Anchoring bias is the tendency to rely too heavily on, or anchor to, a past reference or one piece of information when making an investment decision. For example, if you were asked to forecast a stock’s price in three months’ time, many would start by looking at the price today and then make certain assumptions to arrive at a future price. That’s a form of anchoring bias – starting with a price today and building a sense of value based on that anchor.
How do we try and overcome the biases when building retirement portfolios?
The objective based nature of Lonsec’s Retirement portfolios means there is a greater focus on absolute rather than relative performance. Additionally, the portfolios have been constructed to manage risks, including:
- Market and sequencing risk
- Inflation risk
- Longevity risk
Some investment strategies that can assist in controlling for these risks include:
Variable beta strategies can vary equity market exposure by allocating to cash in periods where equity market opportunities are perceived to be limited due to expensive valuations, or where market downside risk is considered high.
Long / Short – Active Extension (also known as 130/30 funds) utilise a broad range of strategies including short selling and adjusting the net equity position for performance enhancement, risk management and hedging purposes.
Multi-asset real return funds invest in a wide range of asset classes, with the managers having considerable flexibility in the type and percentage of asset classes allocated to. Typically, these funds will seek to limit downside risk, while also targeting a real return i.e. a CPI + objective.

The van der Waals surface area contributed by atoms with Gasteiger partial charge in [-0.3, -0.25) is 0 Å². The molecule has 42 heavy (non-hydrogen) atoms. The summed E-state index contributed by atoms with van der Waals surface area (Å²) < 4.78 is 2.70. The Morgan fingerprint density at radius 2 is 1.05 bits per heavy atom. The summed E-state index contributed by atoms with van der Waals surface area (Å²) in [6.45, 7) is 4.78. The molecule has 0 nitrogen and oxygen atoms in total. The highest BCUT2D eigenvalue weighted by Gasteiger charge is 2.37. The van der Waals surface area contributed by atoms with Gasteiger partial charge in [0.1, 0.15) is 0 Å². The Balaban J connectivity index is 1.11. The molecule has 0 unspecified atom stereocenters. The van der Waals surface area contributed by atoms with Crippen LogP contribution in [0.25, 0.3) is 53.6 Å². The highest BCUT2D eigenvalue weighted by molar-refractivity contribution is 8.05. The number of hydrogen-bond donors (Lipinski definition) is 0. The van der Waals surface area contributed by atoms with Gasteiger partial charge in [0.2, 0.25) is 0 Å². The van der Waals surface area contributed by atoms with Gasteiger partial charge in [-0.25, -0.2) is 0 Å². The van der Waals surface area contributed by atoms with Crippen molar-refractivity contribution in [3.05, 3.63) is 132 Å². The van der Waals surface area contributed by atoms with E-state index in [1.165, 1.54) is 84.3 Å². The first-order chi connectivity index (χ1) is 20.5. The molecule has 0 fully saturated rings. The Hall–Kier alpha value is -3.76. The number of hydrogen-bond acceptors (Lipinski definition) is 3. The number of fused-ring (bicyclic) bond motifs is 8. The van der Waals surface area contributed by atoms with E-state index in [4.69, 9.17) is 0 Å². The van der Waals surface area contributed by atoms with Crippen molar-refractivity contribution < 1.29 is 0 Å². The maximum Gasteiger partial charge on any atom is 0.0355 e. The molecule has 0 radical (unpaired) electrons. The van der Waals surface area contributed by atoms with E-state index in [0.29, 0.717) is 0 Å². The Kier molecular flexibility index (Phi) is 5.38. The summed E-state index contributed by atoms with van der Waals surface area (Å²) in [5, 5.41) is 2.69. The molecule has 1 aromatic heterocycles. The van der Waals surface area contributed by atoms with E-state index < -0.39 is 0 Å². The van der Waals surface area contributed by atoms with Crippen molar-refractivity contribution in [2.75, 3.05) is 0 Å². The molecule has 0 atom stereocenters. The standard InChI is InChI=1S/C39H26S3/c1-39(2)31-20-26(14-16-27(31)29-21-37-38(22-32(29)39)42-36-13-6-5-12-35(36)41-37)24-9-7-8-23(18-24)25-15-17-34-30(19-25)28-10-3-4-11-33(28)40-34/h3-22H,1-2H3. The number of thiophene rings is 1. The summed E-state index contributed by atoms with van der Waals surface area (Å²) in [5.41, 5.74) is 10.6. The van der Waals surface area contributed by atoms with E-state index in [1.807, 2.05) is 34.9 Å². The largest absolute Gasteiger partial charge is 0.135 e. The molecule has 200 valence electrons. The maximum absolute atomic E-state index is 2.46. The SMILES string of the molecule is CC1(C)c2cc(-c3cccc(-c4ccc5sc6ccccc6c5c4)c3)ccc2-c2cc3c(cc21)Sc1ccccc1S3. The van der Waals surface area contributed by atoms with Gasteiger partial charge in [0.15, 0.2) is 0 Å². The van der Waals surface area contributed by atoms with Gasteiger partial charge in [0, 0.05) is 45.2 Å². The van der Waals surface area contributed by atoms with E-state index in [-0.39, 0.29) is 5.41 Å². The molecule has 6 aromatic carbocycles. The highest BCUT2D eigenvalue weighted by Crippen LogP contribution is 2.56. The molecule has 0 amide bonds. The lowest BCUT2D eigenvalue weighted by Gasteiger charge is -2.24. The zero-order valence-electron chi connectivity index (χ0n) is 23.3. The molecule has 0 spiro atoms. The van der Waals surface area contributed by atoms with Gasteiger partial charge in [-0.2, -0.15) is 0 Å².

Real assets such as property and infrastructure, commodities and inflation linked bonds can assist in managing against inflation risk.
When constructing the Retirement portfolios, Lonsec takes a building block approach by assigning a role for each fund – yield generation, capital growth and risk control.
The yield component of the portfolios generate yield, or a certain level of income from investments that have differing risk return characteristics. The capital growth component is designed to generate long term capital growth, with limited focus on income, and is more suited to early retirees. The risk control component is critical for retirement portfolios and is designed to reduce some of the market risks in the yield and capital growth components. It is important to note that the risk control part of the portfolios will not eliminate these risks but aims to mitigate them. Asset allocation and diversification are also important ingredients in managing the overall volatility of the portfolios.
The Retirement portfolios can assist in managing the risks that impact retirees, however it is important to note that none of these strategies provide a guaranteed outcome. The range of products that offer certainty of income or capital protection such as annuities has increased in recent years, in recognition of Australia’s aging demographics and demand for greater certainty in retirement. Separate guidance on the use of annuities is available from Lonsec.
 Gachter, Johnson, Herrmann (2010). Individual – level loss aversion in riskless and risky choices. Columbia Business School